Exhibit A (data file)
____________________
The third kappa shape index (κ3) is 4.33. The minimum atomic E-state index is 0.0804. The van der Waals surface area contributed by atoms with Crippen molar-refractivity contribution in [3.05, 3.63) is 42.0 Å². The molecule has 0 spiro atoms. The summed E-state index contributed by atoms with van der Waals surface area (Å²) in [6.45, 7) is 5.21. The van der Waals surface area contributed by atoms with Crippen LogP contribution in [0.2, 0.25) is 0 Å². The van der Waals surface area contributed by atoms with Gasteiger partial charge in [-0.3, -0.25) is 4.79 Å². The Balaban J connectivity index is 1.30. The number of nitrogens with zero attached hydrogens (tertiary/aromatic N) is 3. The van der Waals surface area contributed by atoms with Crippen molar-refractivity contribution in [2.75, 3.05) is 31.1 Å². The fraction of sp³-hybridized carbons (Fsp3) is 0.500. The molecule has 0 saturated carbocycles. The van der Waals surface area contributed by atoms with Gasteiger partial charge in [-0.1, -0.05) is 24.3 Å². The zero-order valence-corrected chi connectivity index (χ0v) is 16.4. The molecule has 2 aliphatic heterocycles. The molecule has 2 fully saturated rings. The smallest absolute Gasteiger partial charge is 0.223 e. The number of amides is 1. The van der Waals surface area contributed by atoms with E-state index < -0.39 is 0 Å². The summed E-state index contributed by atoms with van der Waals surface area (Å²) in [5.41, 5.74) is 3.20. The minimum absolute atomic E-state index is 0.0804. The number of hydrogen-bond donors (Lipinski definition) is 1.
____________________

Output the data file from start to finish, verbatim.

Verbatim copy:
The third kappa shape index (κ3) is 4.33. The minimum atomic E-state index is 0.0804. The van der Waals surface area contributed by atoms with Crippen molar-refractivity contribution in [3.05, 3.63) is 42.0 Å². The molecule has 0 spiro atoms. The summed E-state index contributed by atoms with van der Waals surface area (Å²) in [6.45, 7) is 5.21. The van der Waals surface area contributed by atoms with Crippen LogP contribution in [0.2, 0.25) is 0 Å². The van der Waals surface area contributed by atoms with Gasteiger partial charge in [-0.3, -0.25) is 4.79 Å². The Balaban J connectivity index is 1.30. The number of nitrogens with zero attached hydrogens (tertiary/aromatic N) is 3. The van der Waals surface area contributed by atoms with Crippen molar-refractivity contribution in [2.75, 3.05) is 31.1 Å². The fraction of sp³-hybridized carbons (Fsp3) is 0.500. The molecule has 0 saturated carbocycles. The van der Waals surface area contributed by atoms with Gasteiger partial charge in [-0.1, -0.05) is 24.3 Å². The zero-order valence-corrected chi connectivity index (χ0v) is 16.4. The molecule has 2 aliphatic heterocycles. The molecule has 2 fully saturated rings. The smallest absolute Gasteiger partial charge is 0.223 e. The number of amides is 1. The van der Waals surface area contributed by atoms with E-state index < -0.39 is 0 Å². The summed E-state index contributed by atoms with van der Waals surface area (Å²) in [5.41, 5.74) is 3.20. The minimum absolute atomic E-state index is 0.0804. The number of hydrogen-bond donors (Lipinski definition) is 1.